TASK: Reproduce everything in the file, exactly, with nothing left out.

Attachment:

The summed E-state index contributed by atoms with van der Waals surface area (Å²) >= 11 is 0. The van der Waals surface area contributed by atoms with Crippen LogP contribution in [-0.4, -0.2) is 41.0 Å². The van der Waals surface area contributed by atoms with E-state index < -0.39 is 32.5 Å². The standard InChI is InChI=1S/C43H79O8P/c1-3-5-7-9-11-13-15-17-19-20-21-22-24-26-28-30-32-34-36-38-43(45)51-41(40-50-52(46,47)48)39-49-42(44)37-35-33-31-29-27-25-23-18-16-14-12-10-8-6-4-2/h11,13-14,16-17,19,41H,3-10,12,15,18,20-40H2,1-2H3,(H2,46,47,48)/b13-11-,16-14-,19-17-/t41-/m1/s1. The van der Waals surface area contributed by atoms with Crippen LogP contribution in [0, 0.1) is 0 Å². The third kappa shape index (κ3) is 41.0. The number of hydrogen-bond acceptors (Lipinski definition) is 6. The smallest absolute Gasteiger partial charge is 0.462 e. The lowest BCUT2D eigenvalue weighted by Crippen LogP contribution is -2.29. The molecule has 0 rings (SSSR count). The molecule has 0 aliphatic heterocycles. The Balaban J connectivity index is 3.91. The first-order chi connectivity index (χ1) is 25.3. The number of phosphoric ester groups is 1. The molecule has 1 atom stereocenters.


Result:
The summed E-state index contributed by atoms with van der Waals surface area (Å²) >= 11 is 0. The van der Waals surface area contributed by atoms with Crippen LogP contribution in [-0.4, -0.2) is 41.0 Å². The van der Waals surface area contributed by atoms with E-state index < -0.39 is 32.5 Å². The standard InChI is InChI=1S/C43H79O8P/c1-3-5-7-9-11-13-15-17-19-20-21-22-24-26-28-30-32-34-36-38-43(45)51-41(40-50-52(46,47)48)39-49-42(44)37-35-33-31-29-27-25-23-18-16-14-12-10-8-6-4-2/h11,13-14,16-17,19,41H,3-10,12,15,18,20-40H2,1-2H3,(H2,46,47,48)/b13-11-,16-14-,19-17-/t41-/m1/s1. The van der Waals surface area contributed by atoms with Crippen LogP contribution in [0, 0.1) is 0 Å². The third kappa shape index (κ3) is 41.0. The number of hydrogen-bond acceptors (Lipinski definition) is 6. The smallest absolute Gasteiger partial charge is 0.462 e. The lowest BCUT2D eigenvalue weighted by Crippen LogP contribution is -2.29. The molecule has 0 rings (SSSR count). The molecule has 0 aliphatic heterocycles. The Balaban J connectivity index is 3.91. The first-order chi connectivity index (χ1) is 25.3. The number of phosphoric ester groups is 1. The molecule has 1 atom stereocenters.